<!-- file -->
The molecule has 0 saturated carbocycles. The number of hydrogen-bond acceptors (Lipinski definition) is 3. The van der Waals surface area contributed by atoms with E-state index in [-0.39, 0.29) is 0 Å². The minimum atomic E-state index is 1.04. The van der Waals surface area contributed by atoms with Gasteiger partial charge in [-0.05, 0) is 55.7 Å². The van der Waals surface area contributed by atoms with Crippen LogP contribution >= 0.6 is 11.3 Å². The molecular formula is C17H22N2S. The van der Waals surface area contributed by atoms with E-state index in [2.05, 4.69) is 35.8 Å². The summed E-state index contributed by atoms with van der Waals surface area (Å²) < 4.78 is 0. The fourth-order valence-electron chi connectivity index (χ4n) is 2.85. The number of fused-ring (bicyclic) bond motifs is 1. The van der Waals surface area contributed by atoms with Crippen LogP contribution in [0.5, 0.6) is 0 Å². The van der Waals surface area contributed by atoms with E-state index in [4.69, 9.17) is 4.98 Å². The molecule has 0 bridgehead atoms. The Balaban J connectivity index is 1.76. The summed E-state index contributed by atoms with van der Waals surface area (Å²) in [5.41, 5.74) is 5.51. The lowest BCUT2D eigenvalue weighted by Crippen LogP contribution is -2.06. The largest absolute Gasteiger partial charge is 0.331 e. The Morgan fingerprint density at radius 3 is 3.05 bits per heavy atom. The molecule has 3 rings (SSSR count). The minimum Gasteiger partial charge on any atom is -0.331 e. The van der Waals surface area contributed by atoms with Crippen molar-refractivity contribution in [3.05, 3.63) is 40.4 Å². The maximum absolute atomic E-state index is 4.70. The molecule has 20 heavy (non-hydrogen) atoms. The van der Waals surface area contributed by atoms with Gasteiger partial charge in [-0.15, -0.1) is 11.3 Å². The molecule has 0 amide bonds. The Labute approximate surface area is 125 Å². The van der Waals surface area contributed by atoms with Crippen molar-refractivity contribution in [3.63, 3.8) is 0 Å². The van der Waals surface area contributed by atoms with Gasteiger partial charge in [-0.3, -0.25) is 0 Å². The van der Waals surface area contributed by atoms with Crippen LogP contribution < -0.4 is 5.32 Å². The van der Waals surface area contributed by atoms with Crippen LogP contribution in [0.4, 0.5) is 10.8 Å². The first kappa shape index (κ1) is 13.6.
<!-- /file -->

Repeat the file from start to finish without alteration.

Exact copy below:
The molecule has 0 saturated carbocycles. The number of hydrogen-bond acceptors (Lipinski definition) is 3. The van der Waals surface area contributed by atoms with E-state index in [-0.39, 0.29) is 0 Å². The minimum atomic E-state index is 1.04. The van der Waals surface area contributed by atoms with Gasteiger partial charge in [-0.05, 0) is 55.7 Å². The van der Waals surface area contributed by atoms with Crippen LogP contribution >= 0.6 is 11.3 Å². The molecular formula is C17H22N2S. The van der Waals surface area contributed by atoms with E-state index in [2.05, 4.69) is 35.8 Å². The summed E-state index contributed by atoms with van der Waals surface area (Å²) < 4.78 is 0. The fourth-order valence-electron chi connectivity index (χ4n) is 2.85. The number of fused-ring (bicyclic) bond motifs is 1. The van der Waals surface area contributed by atoms with Crippen LogP contribution in [0.5, 0.6) is 0 Å². The van der Waals surface area contributed by atoms with E-state index in [4.69, 9.17) is 4.98 Å². The molecule has 0 bridgehead atoms. The Balaban J connectivity index is 1.76. The summed E-state index contributed by atoms with van der Waals surface area (Å²) in [5.41, 5.74) is 5.51. The lowest BCUT2D eigenvalue weighted by Crippen LogP contribution is -2.06. The largest absolute Gasteiger partial charge is 0.331 e. The Morgan fingerprint density at radius 3 is 3.05 bits per heavy atom. The molecule has 3 rings (SSSR count). The minimum Gasteiger partial charge on any atom is -0.331 e. The van der Waals surface area contributed by atoms with Crippen molar-refractivity contribution in [3.05, 3.63) is 40.4 Å². The maximum absolute atomic E-state index is 4.70. The molecule has 20 heavy (non-hydrogen) atoms. The van der Waals surface area contributed by atoms with Gasteiger partial charge in [-0.15, -0.1) is 11.3 Å². The molecule has 0 amide bonds. The Labute approximate surface area is 125 Å². The van der Waals surface area contributed by atoms with Crippen molar-refractivity contribution in [3.63, 3.8) is 0 Å². The van der Waals surface area contributed by atoms with Gasteiger partial charge in [-0.3, -0.25) is 0 Å². The van der Waals surface area contributed by atoms with Crippen LogP contribution < -0.4 is 5.32 Å². The van der Waals surface area contributed by atoms with Crippen LogP contribution in [0.4, 0.5) is 10.8 Å². The first kappa shape index (κ1) is 13.6.